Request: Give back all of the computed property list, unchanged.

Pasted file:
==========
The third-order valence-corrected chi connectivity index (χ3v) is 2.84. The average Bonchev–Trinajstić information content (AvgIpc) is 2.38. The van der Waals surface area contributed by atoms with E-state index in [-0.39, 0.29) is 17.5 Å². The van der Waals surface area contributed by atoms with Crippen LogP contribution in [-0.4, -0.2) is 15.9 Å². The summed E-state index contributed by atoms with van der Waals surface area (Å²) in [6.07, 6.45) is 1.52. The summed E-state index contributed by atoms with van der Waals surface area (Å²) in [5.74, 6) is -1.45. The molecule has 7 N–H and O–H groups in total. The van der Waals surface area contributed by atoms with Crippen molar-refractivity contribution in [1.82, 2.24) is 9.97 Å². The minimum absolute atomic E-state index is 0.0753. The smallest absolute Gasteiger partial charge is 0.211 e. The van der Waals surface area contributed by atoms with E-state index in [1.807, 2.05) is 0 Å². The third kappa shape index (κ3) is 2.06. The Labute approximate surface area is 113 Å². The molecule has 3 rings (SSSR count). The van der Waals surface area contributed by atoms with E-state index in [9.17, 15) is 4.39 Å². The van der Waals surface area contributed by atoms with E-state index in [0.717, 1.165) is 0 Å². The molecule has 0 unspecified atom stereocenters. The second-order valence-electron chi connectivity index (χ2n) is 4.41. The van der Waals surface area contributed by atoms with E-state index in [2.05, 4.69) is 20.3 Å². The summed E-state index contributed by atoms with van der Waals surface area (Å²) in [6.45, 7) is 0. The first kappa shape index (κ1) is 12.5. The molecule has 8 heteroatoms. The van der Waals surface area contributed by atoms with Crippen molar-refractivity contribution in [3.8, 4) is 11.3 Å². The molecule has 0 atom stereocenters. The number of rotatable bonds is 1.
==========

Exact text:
The third-order valence-corrected chi connectivity index (χ3v) is 2.84. The average Bonchev–Trinajstić information content (AvgIpc) is 2.38. The van der Waals surface area contributed by atoms with E-state index in [-0.39, 0.29) is 17.5 Å². The van der Waals surface area contributed by atoms with Crippen LogP contribution in [-0.4, -0.2) is 15.9 Å². The summed E-state index contributed by atoms with van der Waals surface area (Å²) in [6.07, 6.45) is 1.52. The summed E-state index contributed by atoms with van der Waals surface area (Å²) in [5.74, 6) is -1.45. The molecule has 7 N–H and O–H groups in total. The van der Waals surface area contributed by atoms with Crippen molar-refractivity contribution in [1.82, 2.24) is 9.97 Å². The minimum absolute atomic E-state index is 0.0753. The smallest absolute Gasteiger partial charge is 0.211 e. The van der Waals surface area contributed by atoms with E-state index in [1.807, 2.05) is 0 Å². The third kappa shape index (κ3) is 2.06. The Labute approximate surface area is 113 Å². The molecule has 3 rings (SSSR count). The van der Waals surface area contributed by atoms with E-state index in [9.17, 15) is 4.39 Å². The van der Waals surface area contributed by atoms with E-state index in [0.717, 1.165) is 0 Å². The molecule has 0 unspecified atom stereocenters. The second-order valence-electron chi connectivity index (χ2n) is 4.41. The van der Waals surface area contributed by atoms with E-state index in [2.05, 4.69) is 20.3 Å². The summed E-state index contributed by atoms with van der Waals surface area (Å²) in [6.45, 7) is 0. The first kappa shape index (κ1) is 12.5. The molecule has 8 heteroatoms. The van der Waals surface area contributed by atoms with Crippen molar-refractivity contribution in [3.8, 4) is 11.3 Å². The molecule has 0 atom stereocenters. The number of rotatable bonds is 1.